In a spot survey, restaurant managers say their patios remain open and are prepared for the weather change.
So far, Dallas-area dining establishments with premier patios have managed to mostly escape the impact of the current pandemic conditions.
This week, Dallas County’s COVID-19 threat level was moved to red, which represents the most severe level of risk of contracting the coronavirus. The upgrade was in response to a recent rise in cases fueled by the omicron variant that has caused some Dallas-area restaurants to temporarily close because of impacts on staffing. But in a spot survey, restaurant managers at the following eateries say their patios remain open and staffed.
The county is recommending that diners avoid high-risk indoor settings in favor of outdoor seating whenever possible, so some diners might turn to outdoor dining options to welcome the new year, even as the weather gets chillier.
“Before the pandemic, we didn’t have a year-round courtyard — well, nothing like a pandemic to encourage outside dining,” said S&D Oyster Company general manager Therese Washington.
At José, a Guadalajaran restaurant that’s a favorite among Park Cities and Bluffview patrons, general manager Victor Rojas said protocols are in place, such as seating guests in smaller numbers.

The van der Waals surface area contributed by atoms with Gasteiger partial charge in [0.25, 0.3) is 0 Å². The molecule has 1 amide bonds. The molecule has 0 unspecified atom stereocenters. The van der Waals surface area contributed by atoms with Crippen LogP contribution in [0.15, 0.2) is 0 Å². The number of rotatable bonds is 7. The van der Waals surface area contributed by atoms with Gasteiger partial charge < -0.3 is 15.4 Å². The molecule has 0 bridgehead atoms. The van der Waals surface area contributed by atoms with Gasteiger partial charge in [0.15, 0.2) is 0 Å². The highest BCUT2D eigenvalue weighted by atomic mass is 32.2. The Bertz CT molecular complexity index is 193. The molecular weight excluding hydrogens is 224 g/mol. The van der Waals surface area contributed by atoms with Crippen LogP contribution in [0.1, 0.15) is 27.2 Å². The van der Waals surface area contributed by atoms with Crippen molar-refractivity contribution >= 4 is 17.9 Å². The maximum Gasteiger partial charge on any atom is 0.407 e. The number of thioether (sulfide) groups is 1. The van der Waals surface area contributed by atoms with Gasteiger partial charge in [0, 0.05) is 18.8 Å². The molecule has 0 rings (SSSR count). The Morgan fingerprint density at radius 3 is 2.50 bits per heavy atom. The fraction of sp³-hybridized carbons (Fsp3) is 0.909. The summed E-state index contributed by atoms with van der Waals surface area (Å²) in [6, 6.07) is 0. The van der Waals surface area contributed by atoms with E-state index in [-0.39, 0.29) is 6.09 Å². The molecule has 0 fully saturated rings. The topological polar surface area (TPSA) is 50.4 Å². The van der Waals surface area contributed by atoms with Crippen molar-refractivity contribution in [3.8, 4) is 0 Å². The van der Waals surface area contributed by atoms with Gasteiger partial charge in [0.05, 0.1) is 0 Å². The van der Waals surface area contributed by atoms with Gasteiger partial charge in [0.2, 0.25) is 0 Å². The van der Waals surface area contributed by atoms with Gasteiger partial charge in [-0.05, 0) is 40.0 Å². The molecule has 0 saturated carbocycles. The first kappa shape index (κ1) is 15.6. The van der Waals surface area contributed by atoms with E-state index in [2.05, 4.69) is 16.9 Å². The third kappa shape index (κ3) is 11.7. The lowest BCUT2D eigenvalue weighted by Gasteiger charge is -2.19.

“Our patio is definitely a draw for our guests over the last year, so we’ve rearranged the seating to dissuade guests from booking larger groups,” Rojas said. “So, we’re being safe as well.”
Patios also remain open at Shady’s Burger in Lake Highlands, Terry Black’s Barbecue on Deep Ellum, Jaxon Texas Kitchen & Beer Garden in downtown Dallas, The Wild Detectives and The Salty Donut — all restaurant patios that food writer Sarah Blaskovich spotlighted in March 2021.
S&D Oyster Company has had staffing shortages recently, but they had nothing to do with the pandemic. It’s a matter of longtime employees retiring or moving, Washington said. At José, Rojas said his staff has been “very lucky and no one has gotten sick — 94% of our staff is vaccinated.”
Wild Detectives in North Oak Cliff and The Salty Donut on Davis Street have had some minor staffing issues that affect the patio experience, but nothing significant.
“We’re staying pretty busy, especially with the weather as it is good as now,” said Moriah Lemaster of Wild Detectives.
The unseasonably warm weather recently has only increased patio traffic. But that could change on New Year’s Day, when temperatures in Dallas-Fort Worth could plunge to more-seasonable norms, according to the National Weather Service. Hail and gusty winds are possible Friday night ahead of a cold front Saturday that could send temperatures below freezing across North Texas.
To be prepared for wintry weather, some restaurants with large patios — like Palmer’s Hot Chicken on Mockingbird Lane, Encina in Oak Cliff, Malai Kitchen in Uptown and Postino in Deep Ellum — have made sure they have heaters in place.
At José, Rojas said his restaurant purchased and installed four 240-volt heaters, “just in case.”